By the end of Carson’s narrative, the effect of the comic book format is anything but comic in the classical sense: there is no happy ending here, no banquet of reconciliation, no wedding between warring families to put an end to ancient enmities. Instead, families are torn apart, spouses vent their mutual hatred, children die or are herded into sexual slavery, and a fabled city lies in ruin. This kind of dissolution produces effects antithetical to classical New Comedy which, N. J. Lowe argues, is “the only major Western narrative form to pander in such an extreme way to our narrative appetite for systemic closure.”38 Lowe explains that the classical comic plots are strongly “rule-bound” and programmatic:39

Plots are construed in terms of transactions, normally in persons, between households. . . . Unlike in tragedy, there are global genre rules to distinguish permitted and forbidden gamestates, so that any such transaction will be recognized as stable (adoption, purchase, marriage) or unstable (abduction, embezzlement, rape). All unstable transactions must finally be replaced by stable ones, in which the consent of all parties is willingly given to a legally binding and permanent final configuration.40

Consent, legality, and even mere stability have been stripped from the lives of the Trojan women, but the bitter irony built into Euripides’ play is that the story is a comedy for the gods. Athena and Poseidon, long enemies on the Greek and Trojan sides of the war and supporters, respectively, of the house of Atreus and the house of Priam, begin The Trojan Women by reconciling their longstanding feud, by recalling their shared kinship, and by joining forces in a plan to ruin the Greek homecoming. Their accord exhibits unity of purpose: turning the Greek victory into tragedy. In this perverse comedy, the happiness of the gods grows in proportion to human misery. By the end of the story, Trojans, Greeks, and contemporary readers of Carson’s book feel acutely, and in a new way, the ancient tragic sentiment that we are the playthings of the gods, that they destroy us for their sport, that they cut us down, cut us up, and discard us with childish tempestuousness.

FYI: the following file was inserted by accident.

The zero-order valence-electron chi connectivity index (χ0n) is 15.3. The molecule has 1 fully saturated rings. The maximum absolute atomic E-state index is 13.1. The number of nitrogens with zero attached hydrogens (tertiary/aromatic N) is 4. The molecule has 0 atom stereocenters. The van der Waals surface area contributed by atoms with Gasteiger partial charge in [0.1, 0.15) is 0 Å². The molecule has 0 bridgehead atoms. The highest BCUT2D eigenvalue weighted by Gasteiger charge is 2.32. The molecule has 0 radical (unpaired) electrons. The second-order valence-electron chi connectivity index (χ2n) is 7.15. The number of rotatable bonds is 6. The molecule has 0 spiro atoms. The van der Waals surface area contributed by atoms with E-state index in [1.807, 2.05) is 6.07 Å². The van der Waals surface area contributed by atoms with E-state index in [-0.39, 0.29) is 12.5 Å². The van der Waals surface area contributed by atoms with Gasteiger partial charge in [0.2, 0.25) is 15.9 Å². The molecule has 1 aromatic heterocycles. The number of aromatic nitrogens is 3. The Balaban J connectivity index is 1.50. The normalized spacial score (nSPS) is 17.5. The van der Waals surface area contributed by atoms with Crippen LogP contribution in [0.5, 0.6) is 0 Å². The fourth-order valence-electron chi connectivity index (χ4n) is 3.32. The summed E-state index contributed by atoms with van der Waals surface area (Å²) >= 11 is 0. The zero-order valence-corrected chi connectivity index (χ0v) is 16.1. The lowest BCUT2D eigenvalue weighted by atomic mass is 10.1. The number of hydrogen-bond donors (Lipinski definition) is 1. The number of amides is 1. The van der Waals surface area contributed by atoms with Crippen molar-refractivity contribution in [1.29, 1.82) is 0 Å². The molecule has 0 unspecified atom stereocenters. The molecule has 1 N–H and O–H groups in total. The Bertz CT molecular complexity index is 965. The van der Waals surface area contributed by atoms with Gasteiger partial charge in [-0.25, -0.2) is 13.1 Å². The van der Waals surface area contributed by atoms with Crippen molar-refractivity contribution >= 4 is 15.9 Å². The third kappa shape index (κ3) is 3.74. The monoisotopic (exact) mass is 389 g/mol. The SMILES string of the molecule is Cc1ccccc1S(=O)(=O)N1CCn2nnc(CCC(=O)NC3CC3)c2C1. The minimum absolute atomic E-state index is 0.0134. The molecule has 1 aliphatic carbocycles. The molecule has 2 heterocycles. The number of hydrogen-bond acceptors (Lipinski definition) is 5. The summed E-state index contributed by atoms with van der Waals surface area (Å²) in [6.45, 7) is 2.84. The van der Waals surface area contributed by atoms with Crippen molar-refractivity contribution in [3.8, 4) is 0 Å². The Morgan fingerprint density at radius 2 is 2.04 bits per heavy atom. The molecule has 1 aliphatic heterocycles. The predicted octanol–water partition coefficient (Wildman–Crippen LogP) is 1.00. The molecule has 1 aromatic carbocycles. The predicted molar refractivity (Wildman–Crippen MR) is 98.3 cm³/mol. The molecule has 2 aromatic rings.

And yet Carson’s sense of humor, at once sprightly and macabre, never completely vanishes from the accounts of the Trojan women. Errancy is at the heart of Carson’s literary craft, both as a poet and a critic, and errant things occur in the act of translating ancient Greek into contemporary, North American English.41 As Cassandra Csencsitz notes, a reading of Carson’s work on a multi-authored Oresteia cycle in 2008 got a surprising reception:

[E]ven Carson didn’t know how funny her renditions—based on Aeschylus’ Agamemnon, Sophocles’ Electra and bad-boy Euripides’ Orestes—were until she saw early readings of the work in Classic Stage’s First Look Festival this past spring. The audience roared with laughter in between devastating moments of rapt silence as the prototypically dysfunctional family went about destroying itself, giving the tragedies a more immediate aliveness than is usually attributed to them. Carson is not sure how she feels about the humor of the plays, saying she has not added any jokes to the text and is giving us exactly what the Greek says. “It’s the shallowness and velocity of English as a language that perhaps makes the humor jut out more,” she theorizes. This happy accident of language provides an emotional contrast and catharsis, simultaneously closer to home and more powerful. Classical gravitas combined with contemporary flip can make for a surprisingly harmonious voice with a poet’s touch.42

Carson goes for laughs more overtly in The Trojan Women, as when Hekabe is designated “top bitch” in kingless Troy.43 Carson and Bruno also make liberal use of anachronisms to signal that the 2021 translation is not entirely “serious”: Bruno depicts, for example, “Troy Towers” as a modern apartment block serviced by automobiles.44 Yet the overall emotional force of the book derives from the insightful manner in which Carson uses the conventions of classical comedy and the modern comic to animate the counterposed tensions that structure Euripides’ tragedy.

2.

Carson 2021 (not paginated).

7.

Sze 2021: 63.

16.

Bruno as interviewed by G. P. Lilly; see below, p.00.

17.

Bruno as interviewed by Lilly, below, p.00.

18.

Peponi 2021: 58.

19.

Carson 2006: 21–84.

38.

Lowe 2000: 191.

39.

Lowe 2000: 190.

40.

Lowe 2000: 191.